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GCC is normally instructed to output to a file via the -o switch. If this isn't provided it seems to decide on an appropriate name and output to that. How do I make GCC write its generated output to stdout?

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    Where are you going to pipe it to? – dreamlax Aug 13 '10 at 7:06
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    As ergosys's answer implies, some invocations of GCC will output an assembly file, not binary. In my case I want to look at it! – Brooks Moses Feb 15 '13 at 0:38
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gcc -o /dev/stdout foo.c

Note that /dev/stdout is defined as a symlink: /dev/stdout -> /proc/self/fd/1.

  • Now, is there a similar solution for Windows? Or will I have to hack it for cross-platform solutions? – Kevin Cox Jul 27 '13 at 19:26
  • @Kevin, wild guess, try -o CON? It's been a while since I've done Windows. :/ – sarnold Jul 29 '13 at 21:14
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    A word of caution on Cygwin: gcc -o /dev/stdout foo.c outputs nothing, but gcc -c -o /dev/stdout foo.c deletes /dev/stdout! – Matt Feb 19 '15 at 15:59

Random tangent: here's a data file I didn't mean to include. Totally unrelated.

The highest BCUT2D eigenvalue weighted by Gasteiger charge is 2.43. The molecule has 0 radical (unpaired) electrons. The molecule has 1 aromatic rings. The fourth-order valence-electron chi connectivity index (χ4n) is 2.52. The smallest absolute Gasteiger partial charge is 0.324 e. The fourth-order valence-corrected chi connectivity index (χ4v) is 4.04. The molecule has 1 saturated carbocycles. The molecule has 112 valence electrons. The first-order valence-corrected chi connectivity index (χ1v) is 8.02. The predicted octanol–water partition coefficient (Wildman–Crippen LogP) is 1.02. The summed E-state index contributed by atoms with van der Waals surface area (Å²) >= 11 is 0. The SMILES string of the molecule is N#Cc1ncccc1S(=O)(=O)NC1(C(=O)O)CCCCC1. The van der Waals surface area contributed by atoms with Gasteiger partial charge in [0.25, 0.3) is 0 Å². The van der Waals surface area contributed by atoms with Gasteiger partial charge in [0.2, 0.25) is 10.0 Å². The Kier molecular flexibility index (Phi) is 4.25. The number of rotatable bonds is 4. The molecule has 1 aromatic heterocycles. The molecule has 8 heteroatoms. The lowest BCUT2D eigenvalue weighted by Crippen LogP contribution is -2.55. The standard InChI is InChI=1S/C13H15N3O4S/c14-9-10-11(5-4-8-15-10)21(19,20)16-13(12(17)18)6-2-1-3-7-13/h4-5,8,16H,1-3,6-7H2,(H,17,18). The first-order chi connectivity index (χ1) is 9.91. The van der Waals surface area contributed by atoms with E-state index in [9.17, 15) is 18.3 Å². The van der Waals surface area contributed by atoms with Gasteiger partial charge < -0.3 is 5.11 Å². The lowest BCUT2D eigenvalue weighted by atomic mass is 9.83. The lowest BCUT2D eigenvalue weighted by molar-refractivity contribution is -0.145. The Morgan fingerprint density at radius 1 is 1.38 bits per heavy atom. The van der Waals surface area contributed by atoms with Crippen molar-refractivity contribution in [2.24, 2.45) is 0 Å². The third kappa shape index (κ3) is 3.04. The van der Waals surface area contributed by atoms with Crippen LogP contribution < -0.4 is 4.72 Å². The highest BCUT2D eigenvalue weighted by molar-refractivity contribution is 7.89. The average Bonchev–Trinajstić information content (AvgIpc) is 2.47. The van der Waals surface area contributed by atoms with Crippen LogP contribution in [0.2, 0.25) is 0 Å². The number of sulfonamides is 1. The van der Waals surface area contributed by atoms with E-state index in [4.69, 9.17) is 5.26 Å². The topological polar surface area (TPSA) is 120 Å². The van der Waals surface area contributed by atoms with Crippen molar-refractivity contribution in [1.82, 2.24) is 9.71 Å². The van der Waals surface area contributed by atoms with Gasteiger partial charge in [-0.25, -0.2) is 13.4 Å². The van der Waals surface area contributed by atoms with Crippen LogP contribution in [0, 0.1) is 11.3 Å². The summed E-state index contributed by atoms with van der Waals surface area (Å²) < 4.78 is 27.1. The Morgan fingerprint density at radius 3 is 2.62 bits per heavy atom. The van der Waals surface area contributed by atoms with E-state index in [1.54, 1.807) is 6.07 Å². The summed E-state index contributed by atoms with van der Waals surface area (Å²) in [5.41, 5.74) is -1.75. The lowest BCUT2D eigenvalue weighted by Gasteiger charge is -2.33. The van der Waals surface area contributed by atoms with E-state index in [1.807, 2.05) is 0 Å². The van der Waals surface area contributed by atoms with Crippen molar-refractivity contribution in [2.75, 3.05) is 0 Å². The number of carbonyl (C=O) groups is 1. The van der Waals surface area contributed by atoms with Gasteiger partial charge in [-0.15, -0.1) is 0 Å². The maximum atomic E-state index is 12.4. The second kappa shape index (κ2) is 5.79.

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You can use -o-, for example to print an assembly listing:

gcc -S -o- in.c
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    It's important to note that this only works for some outputs. For example gcc -o- test.c creates an executable called -. – Kevin Cox Jul 27 '13 at 19:24
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Um, what are you going to do with a binary object file dumped to stdout? anyway, some programs accept the '-' (single minus, no quotes) character as replacement for stdout. If you're on linux, you can do -o /dev/fd/1

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    Lots of things can be done with it. – Qix Jan 8 '13 at 0:39
  • Is it safe to just write anything to /dev/fd/1? – Mas Bagol May 28 '18 at 11:43

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